The Wellness Center at Sewall

Our Research

Today’s teachers are at risk for stress, burnout, and secondary trauma from COVID-19. The pandemic has become a crisis for school personnel in which our everyday routines and support systems have been severely disrupted. Research has suggested that school personnel are at risk for multiple long-term consequences, including illness and burnout, even before the pandemic. A diminished ability to function professionally may place students and the teachers at risk. All school staff should be encouraged to engage in self-care strategies, including physical self-care, care for emotional health, and social care.1

For teachers and families with children facing special needs, the dueling pandemics have become a crisis.  Nearly 40 percent of early childhood teachers in Louisiana who responded to a recent survey reported clinically relevant signs of depression.2 For now, and in the coming years ahead, we must focus on optimizing teachers’ school environment.

Schools have traditionally focused on counseling children, leaving the teachers on their own to find support and mental health services. However, teachers and students are tangled throughout the day, and focusing only on children’s support will not yield the desired results. Non-judgmental attitudes and behaviors, and adults’ social-emotional competencies are required for children to connect with them. This connection is tied to academic performance because humans are wired to share emotional experiences, and emotions are contagious. In schools, emotions, both positive and negative, can quickly spread.

Spreading positive emotions will create and amplify learning opportunities for all children. According to researchers Hattie and Yates, “What has been established through the laboratory studies are that the use of physical gesture, hand movement, and facial expression all contribute strongly to the mental activity people will experience as they watch another person behave.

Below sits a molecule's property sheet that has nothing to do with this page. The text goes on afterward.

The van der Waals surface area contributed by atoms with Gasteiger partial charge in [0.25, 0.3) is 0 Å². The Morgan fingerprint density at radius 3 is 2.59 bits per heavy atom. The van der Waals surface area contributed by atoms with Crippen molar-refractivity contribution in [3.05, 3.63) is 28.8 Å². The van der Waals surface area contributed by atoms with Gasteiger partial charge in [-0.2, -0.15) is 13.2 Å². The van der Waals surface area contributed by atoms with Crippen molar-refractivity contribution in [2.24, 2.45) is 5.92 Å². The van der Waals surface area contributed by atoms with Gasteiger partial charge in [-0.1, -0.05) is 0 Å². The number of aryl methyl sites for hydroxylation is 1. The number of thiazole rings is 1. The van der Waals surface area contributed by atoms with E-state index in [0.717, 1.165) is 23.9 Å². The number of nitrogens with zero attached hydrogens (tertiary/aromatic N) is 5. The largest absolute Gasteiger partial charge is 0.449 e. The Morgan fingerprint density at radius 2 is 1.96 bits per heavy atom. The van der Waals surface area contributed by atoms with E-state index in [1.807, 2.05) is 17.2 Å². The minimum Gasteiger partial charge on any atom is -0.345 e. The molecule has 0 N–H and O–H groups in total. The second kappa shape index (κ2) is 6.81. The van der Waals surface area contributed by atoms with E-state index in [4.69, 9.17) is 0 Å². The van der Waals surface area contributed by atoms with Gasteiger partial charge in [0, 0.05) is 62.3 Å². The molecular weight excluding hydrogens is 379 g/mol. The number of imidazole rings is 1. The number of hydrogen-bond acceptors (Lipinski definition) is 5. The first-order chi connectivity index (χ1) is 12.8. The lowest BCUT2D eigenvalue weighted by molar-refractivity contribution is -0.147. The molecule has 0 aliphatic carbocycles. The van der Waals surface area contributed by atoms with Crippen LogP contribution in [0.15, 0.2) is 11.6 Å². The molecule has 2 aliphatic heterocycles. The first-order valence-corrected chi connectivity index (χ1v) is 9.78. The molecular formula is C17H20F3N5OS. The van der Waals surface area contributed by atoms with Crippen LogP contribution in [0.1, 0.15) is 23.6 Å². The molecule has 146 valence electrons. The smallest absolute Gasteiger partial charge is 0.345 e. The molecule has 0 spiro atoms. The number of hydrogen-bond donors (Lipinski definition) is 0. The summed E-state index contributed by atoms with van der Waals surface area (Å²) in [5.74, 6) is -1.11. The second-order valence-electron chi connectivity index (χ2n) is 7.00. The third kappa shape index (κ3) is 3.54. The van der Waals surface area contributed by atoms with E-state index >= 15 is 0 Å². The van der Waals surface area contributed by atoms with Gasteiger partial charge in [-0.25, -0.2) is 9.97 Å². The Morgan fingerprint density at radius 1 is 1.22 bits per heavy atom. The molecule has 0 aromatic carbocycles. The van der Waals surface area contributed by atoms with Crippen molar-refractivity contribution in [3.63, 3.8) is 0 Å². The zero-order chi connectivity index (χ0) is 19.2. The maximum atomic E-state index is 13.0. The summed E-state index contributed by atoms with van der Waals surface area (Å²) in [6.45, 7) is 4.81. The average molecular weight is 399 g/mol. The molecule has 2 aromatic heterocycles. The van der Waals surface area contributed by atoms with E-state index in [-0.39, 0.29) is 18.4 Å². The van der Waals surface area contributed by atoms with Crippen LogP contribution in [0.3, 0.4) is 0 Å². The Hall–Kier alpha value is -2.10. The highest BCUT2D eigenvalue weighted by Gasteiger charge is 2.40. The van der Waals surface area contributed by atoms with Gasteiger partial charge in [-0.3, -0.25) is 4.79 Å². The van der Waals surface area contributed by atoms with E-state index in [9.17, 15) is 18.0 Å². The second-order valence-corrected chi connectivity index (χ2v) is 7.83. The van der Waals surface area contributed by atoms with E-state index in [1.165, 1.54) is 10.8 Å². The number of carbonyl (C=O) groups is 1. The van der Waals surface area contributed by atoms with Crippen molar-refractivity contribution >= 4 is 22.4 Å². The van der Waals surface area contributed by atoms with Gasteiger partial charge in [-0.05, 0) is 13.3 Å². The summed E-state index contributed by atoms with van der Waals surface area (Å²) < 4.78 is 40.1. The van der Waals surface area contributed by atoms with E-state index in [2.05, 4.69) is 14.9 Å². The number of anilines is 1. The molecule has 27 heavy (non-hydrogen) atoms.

We set our students up to follow their teacher; therefore, teachers must be aware of their reactions and limitations and model mindfulness and self-care.” However, if teachers have not experienced the value of self‐care, they won’t find time for it in their classroom. It is important to give teachers space and time to reflect, be present, and take care of their mental health, emotional, and physical needs.3

It is time to focus on teacher’s needs, prioritize their well-being, and invest in those who are caring for our children.

Teachers cannot help to stabilize their students nor their classroom environments unless they are healthy themselves.4 Social-emotional competencies can be built through professional development opportunities that focus on interpersonal skill-building.5 Emotional and mental health are essential components of well-being. A harmful emotional or mental state can damage our bodies and physical health. Our emotions can impact functions like blood pressure, heart rate, sleep, and digestion. Additionally, negative emotions and poor mental health often manifest themselves in adverse behaviors, such as overeating, excessive alcohol consumption, and drug use, which are counterproductive to the healing process.